Dave H. is expected today. We will do some more cutting in the woods. Our big project today is pulling out the Farmall Cub. (It's under a tarp behind the old shed.) The tractor is going for a little ride over to Leffelman & Sons in Amboy to be worked on. I may need it for house-building...you never know. And I can always use the 4-foot wide, offset Mott mower to mow around my 18.71 acres. It goes a little faster than my small riding mower, but it doesn't cut as neatly. It has a snow plow, too, and a drag. All good implements to be used for snowy weather and working the soil in the spring. I'm a little late on the snow plow, but now is a good time to get things ready for spring.
I talked with Floyd Sellers yesterday. I actually called to see how Fran was doing now that her emergency surgery is over. Long story short...Fran is doing fine. During the conversation, Floyd told me he wants to write a book about our "poisoned earth." He talked of all the plants "found along the roadsides" that are now gone, which helped people eat during The Great Depression. Floyd is a conservationist, a naturalist, an old-tyme farmer, and all-around wonderful, knowlegeable man. I told him I would try to help him write down his thoughts. Maybe we could start with an article. He was most receptive to the idea.
Last night - again - I drooled over the vegetable seeds I am ordering (and wish I could order). If only I had time to put in more gardens! So many seeds to buy, so little time to keep it all going! So I drool and dream and will buy far more seeds than I will ever use - except to use them next year. I'm getting closer to my final order. Half the fun of gardening is the dreaming! (Dear Reader, dream with me by gazing at the photo above.) Even though I sigh a lot as I look through the yummy pictures of perfect vegetables in the seed catalogs, I am very much aware of how much fun I'm having!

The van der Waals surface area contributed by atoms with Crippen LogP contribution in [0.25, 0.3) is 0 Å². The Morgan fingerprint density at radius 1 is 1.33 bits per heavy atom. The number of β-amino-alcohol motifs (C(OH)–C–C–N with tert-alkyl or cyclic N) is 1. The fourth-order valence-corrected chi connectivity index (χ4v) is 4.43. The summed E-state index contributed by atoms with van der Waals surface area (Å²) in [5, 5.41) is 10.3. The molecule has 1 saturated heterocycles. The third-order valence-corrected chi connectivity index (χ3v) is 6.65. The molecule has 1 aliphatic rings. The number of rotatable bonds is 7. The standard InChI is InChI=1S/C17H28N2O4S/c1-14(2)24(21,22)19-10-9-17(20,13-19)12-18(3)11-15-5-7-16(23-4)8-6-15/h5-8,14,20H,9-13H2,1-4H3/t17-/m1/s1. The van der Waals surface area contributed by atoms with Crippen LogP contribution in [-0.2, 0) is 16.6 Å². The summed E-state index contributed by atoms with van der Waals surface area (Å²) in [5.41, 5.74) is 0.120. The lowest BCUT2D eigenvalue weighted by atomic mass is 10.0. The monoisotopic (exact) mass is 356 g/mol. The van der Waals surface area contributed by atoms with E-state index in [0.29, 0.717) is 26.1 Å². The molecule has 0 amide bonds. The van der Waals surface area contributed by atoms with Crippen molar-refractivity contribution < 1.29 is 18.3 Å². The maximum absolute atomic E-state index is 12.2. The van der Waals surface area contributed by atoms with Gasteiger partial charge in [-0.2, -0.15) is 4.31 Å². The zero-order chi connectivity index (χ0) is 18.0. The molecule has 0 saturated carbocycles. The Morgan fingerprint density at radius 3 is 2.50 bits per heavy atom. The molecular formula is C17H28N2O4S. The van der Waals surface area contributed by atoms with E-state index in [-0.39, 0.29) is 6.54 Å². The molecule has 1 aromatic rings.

Had a delicious lunch at the Aurora "Round House" with Michael yesterday. The Round House is a huge limestone building where they used to repair Burlington-Northern trains and build some lovely, private cars. Walter Payton owned it at one time, I think, and had lots of photos and memorabilia there. Some time after Walter died (and what a shame he went so soon!) it changed hands and now is a brewery/restaurant. It's quite a historic place. Needless to say, I love the curved limestone walls. Michael is such a dear friend and a great conversationist. He's re-teaching me the art of dining. What fun it is! Michael's parting words to me yesterday were, "May you dream of gentler times to come."
Alana sent some more suggestions for this blog - all good ones. We keep trying to improve it.
I dropped off the "Root Cellaring" book to Chris and Norm on German Road. They are thinking of putting in a root cellar - a great idea with their gardens AND because of the times.
As the wind whips around the cottage, I look out again through the long windows. The pond, always there, always beautiful, lies patiently waiting for spring. In the meantime I will continue to see Smitty and Chris' hut on the ice, the squirrel scampering around looking for food...
...as if on cue, here comes the squirrel! His fur is pushed way out today. The Northwest wind isn't fooling around!
To continue my reverie...I look out at the Land, and it's always there, always solid and everlasting, and protective. It gives me solace, inspiration and love. What more can I ask from such a lovely place? This...and the daily calls from my faraway family, the daily calls and visits from my friends, and no one could ask for more.
Dear Reader, I hope you will be one of my dear friends. You already are.
"May you dream of gentler times to come."